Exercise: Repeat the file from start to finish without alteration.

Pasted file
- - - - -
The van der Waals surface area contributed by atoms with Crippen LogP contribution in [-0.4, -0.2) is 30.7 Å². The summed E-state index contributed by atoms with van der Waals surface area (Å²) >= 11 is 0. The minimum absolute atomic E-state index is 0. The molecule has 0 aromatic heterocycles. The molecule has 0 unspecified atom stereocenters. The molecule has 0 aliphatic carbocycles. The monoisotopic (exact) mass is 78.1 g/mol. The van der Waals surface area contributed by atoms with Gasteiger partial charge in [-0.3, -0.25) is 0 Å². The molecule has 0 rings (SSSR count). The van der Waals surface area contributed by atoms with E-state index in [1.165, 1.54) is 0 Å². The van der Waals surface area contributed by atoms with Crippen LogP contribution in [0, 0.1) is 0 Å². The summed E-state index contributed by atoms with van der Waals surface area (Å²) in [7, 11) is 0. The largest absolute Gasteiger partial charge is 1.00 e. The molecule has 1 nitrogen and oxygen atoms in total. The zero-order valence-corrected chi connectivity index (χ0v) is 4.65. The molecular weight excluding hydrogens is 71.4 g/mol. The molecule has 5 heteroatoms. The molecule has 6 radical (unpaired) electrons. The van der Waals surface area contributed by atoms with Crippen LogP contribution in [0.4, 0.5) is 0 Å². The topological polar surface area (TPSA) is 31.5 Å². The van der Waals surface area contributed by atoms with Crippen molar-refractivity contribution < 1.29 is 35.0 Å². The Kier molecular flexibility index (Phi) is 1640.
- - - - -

The van der Waals surface area contributed by atoms with Crippen LogP contribution in [-0.4, -0.2) is 30.7 Å². The summed E-state index contributed by atoms with van der Waals surface area (Å²) >= 11 is 0. The minimum absolute atomic E-state index is 0. The molecule has 0 aromatic heterocycles. The molecule has 0 unspecified atom stereocenters. The molecule has 0 aliphatic carbocycles. The monoisotopic (exact) mass is 78.1 g/mol. The van der Waals surface area contributed by atoms with Gasteiger partial charge in [-0.3, -0.25) is 0 Å². The molecule has 0 rings (SSSR count). The van der Waals surface area contributed by atoms with E-state index in [1.165, 1.54) is 0 Å². The van der Waals surface area contributed by atoms with Crippen LogP contribution in [0, 0.1) is 0 Å². The summed E-state index contributed by atoms with van der Waals surface area (Å²) in [7, 11) is 0. The largest absolute Gasteiger partial charge is 1.00 e. The molecule has 1 nitrogen and oxygen atoms in total. The zero-order valence-corrected chi connectivity index (χ0v) is 4.65. The molecular weight excluding hydrogens is 71.4 g/mol. The molecule has 5 heteroatoms. The molecule has 6 radical (unpaired) electrons. The van der Waals surface area contributed by atoms with Crippen LogP contribution in [0.4, 0.5) is 0 Å². The topological polar surface area (TPSA) is 31.5 Å². The van der Waals surface area contributed by atoms with Crippen molar-refractivity contribution < 1.29 is 35.0 Å². The Kier molecular flexibility index (Phi) is 1640.